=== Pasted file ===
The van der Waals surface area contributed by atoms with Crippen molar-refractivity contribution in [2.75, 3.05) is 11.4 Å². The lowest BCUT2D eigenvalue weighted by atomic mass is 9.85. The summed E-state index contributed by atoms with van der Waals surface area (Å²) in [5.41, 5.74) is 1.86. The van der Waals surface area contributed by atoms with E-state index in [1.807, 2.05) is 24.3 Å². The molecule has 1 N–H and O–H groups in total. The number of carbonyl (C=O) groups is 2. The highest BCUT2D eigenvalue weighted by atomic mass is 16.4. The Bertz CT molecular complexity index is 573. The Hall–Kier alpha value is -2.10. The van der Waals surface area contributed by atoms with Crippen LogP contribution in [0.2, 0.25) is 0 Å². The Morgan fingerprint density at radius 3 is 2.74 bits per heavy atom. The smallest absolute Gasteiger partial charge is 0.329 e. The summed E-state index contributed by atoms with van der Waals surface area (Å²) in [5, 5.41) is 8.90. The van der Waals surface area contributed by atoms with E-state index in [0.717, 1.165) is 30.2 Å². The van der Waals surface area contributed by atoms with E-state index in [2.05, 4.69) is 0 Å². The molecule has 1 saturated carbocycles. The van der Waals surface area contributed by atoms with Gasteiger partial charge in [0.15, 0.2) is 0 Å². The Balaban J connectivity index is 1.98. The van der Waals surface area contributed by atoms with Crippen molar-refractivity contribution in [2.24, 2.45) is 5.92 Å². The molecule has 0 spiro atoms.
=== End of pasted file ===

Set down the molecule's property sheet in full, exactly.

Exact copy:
The van der Waals surface area contributed by atoms with Crippen molar-refractivity contribution in [2.75, 3.05) is 11.4 Å². The lowest BCUT2D eigenvalue weighted by atomic mass is 9.85. The summed E-state index contributed by atoms with van der Waals surface area (Å²) in [5.41, 5.74) is 1.86. The van der Waals surface area contributed by atoms with E-state index in [1.807, 2.05) is 24.3 Å². The molecule has 1 N–H and O–H groups in total. The number of carbonyl (C=O) groups is 2. The highest BCUT2D eigenvalue weighted by atomic mass is 16.4. The Bertz CT molecular complexity index is 573. The Hall–Kier alpha value is -2.10. The van der Waals surface area contributed by atoms with Crippen LogP contribution in [0.2, 0.25) is 0 Å². The Morgan fingerprint density at radius 3 is 2.74 bits per heavy atom. The smallest absolute Gasteiger partial charge is 0.329 e. The summed E-state index contributed by atoms with van der Waals surface area (Å²) in [5, 5.41) is 8.90. The van der Waals surface area contributed by atoms with E-state index in [0.717, 1.165) is 30.2 Å². The van der Waals surface area contributed by atoms with E-state index in [2.05, 4.69) is 0 Å². The molecule has 1 saturated carbocycles. The van der Waals surface area contributed by atoms with Gasteiger partial charge in [0.15, 0.2) is 0 Å². The Balaban J connectivity index is 1.98. The van der Waals surface area contributed by atoms with Crippen molar-refractivity contribution in [2.24, 2.45) is 5.92 Å². The molecule has 0 spiro atoms.